Suella Braverman insists 'nothing untoward' happened over speeding offence as Rishi Sunak considers probe
The Home Secretary is under pressure after reports she asked officials to try to arrange a private speed awareness course for her rather than take penalty points on her driving licence.
In her first public comments on the row, Mrs Braverman did not deny asking civil servants to intervene.
Asked directly if she asked officials to arrange a one-to-one course for her, she said: "Last summer, I was speeding. I regret that. I paid the fine and I took the points but we're focused now on delivering for the British people and working for them."
Pressed on the same question, she said: "In relation to the process, I'm focused on delivering for the British people, doing my job as Home Secretary and what I will say is that, in my view, I'm confident that nothing untoward has happened."
Mr Sunak has spoken to his ethics adviser Sir Laurie Magnus about Ms Braverman, Downing Street said.
No formal inquiry has yet been launched into whether she breached the ministerial code, it is understood.
A No 10 spokesman said Mr Sunak was "availing himself of information" about the situation after his return from the G7 summit overnight.
But Mr Sunak continued to have confidence in his Home Secretary, the spokesman said.
"He and the Home Secretary continue to work closely on the public's priorities, not least tackling illegal immigration," he added.
Labour leader Sir Keir Starmer said Mrs Braverman should resign if she is found to have broken the ministerial code.
Sir Laurie cannot begin an investigation into a minister's conduct without the authorisation of the Prime Minister.
Sir Keir told ITV's Good Morning Britain: "I don't know all the facts but it looks to me as though the Home Secretary's actions were inappropriate and they should be investigated."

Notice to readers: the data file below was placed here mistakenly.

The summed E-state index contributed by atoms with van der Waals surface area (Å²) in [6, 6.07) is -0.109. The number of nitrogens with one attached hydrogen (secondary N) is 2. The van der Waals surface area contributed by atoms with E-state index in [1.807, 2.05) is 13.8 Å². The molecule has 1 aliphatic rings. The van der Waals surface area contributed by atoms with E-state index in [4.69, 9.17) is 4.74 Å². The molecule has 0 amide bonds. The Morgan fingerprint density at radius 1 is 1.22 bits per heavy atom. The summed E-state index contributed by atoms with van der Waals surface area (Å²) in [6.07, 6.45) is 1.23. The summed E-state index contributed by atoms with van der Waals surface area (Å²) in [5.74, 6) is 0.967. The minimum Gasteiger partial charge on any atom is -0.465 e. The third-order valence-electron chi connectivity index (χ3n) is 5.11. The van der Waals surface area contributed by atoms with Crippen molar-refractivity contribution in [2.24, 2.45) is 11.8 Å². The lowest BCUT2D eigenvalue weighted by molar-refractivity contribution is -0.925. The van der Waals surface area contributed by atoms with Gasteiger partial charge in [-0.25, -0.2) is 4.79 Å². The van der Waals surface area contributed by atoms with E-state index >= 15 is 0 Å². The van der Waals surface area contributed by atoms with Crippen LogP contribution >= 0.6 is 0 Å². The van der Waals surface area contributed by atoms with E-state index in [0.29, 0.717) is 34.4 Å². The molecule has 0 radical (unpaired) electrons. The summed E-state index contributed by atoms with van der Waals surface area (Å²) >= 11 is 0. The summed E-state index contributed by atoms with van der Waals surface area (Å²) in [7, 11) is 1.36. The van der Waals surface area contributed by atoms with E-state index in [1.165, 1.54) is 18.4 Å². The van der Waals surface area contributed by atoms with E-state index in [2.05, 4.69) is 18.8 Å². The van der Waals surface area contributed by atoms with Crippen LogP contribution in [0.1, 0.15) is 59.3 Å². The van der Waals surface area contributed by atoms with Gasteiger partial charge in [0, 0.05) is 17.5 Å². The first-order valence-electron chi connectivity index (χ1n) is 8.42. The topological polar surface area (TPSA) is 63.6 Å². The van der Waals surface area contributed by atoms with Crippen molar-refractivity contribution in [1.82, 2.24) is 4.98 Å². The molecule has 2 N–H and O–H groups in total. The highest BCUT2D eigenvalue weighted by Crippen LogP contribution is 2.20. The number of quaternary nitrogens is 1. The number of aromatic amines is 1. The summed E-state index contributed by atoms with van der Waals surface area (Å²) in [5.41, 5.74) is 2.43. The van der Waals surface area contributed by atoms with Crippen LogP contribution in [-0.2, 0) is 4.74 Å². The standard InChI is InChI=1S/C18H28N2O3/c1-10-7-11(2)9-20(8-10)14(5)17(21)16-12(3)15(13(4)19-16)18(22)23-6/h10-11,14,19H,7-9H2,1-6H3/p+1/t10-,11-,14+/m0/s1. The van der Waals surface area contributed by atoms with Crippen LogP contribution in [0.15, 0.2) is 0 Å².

The Labour leader said he did not want to get "ahead of himself" in calling for Mrs Braverman to resign but said: "I think if she's breached the ministerial code she should go ... in the end, it's the ministerial code that matters."
Dave Penman, general secretary of the FDA union which represents senior officials, told Sky News: "Civil servants are publicly-funded. They're paid for by you and me. They're not there to support the personal interests of a minister.
"They don't do their shopping, they don't look after their children and they don't sort out their speeding fine."
The row stems from a Sunday Times report that Mrs Braverman asked Home Office civil servants to help arrange a one-to-one driving awareness course, rather than the group session usually offered to motorists for minor speeding offences.
Officials are said to have refused the request, so Mrs Braverman allegedly turned to a political aide to assist her in attempting to arrange an alternative to a course with members of the public.
The speeding offence took place last year when Mrs Braverman was serving as attorney general.
According to The Daily Mirror, the Home Secretary's special adviser repeatedly denied that Mrs Braverman had been caught speeding when a reporter from the newspaper put the suggestion to them last month.
A No 10 spokesman said that "of course" advisers should tell the truth to the press.
The spokesman insisted that Mr Sunak still believes that "integrity, professionalism and accountability are core values" for his administration.
Allies of Mrs Braverman defended her, with former Cabinet minister Jacob Rees-Mogg suggesting there was no need for an investigation.
He told BBC Radio 4's World at One: "I would have thought the Prime Minister could think this through pretty clearly, that this is not a big story."
He added: "What goes on in private offices is that a minister is busy, has many things to do and sometimes will ask for something that civil servants can't do.
"But as long as, once they've said no, you accept it, then you haven't done anything wrong."
Tory MP Miriam Cates told the Daily Mail: "Suella has done nothing wrong.
"Around 1.5 million people take speed awareness courses every year so it's hardly a news story. In smearing the Home Secretary like this, someone is clearly seeking to play the man not the ball.
"It's underhand and undermines democracy."
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